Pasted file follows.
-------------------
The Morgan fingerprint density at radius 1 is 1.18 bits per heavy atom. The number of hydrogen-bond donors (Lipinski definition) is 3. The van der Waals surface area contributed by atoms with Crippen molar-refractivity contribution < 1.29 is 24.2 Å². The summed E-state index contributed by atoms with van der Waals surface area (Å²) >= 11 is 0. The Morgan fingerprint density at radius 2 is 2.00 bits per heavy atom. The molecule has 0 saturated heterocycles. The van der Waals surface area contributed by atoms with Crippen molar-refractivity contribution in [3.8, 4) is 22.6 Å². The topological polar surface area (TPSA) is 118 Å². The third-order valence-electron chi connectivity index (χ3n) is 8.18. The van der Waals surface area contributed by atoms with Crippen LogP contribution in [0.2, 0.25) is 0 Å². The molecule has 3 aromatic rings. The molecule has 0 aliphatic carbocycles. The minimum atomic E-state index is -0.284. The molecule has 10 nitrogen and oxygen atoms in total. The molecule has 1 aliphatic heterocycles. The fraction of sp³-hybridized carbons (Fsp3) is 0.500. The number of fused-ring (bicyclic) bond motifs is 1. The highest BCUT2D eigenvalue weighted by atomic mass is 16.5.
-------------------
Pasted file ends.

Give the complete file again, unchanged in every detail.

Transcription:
The Morgan fingerprint density at radius 1 is 1.18 bits per heavy atom. The number of hydrogen-bond donors (Lipinski definition) is 3. The van der Waals surface area contributed by atoms with Crippen molar-refractivity contribution < 1.29 is 24.2 Å². The summed E-state index contributed by atoms with van der Waals surface area (Å²) >= 11 is 0. The Morgan fingerprint density at radius 2 is 2.00 bits per heavy atom. The molecule has 0 saturated heterocycles. The van der Waals surface area contributed by atoms with Crippen molar-refractivity contribution in [3.8, 4) is 22.6 Å². The topological polar surface area (TPSA) is 118 Å². The third-order valence-electron chi connectivity index (χ3n) is 8.18. The van der Waals surface area contributed by atoms with Crippen LogP contribution in [0.2, 0.25) is 0 Å². The molecule has 3 aromatic rings. The molecule has 0 aliphatic carbocycles. The minimum atomic E-state index is -0.284. The molecule has 10 nitrogen and oxygen atoms in total. The molecule has 1 aliphatic heterocycles. The fraction of sp³-hybridized carbons (Fsp3) is 0.500. The number of fused-ring (bicyclic) bond motifs is 1. The highest BCUT2D eigenvalue weighted by atomic mass is 16.5.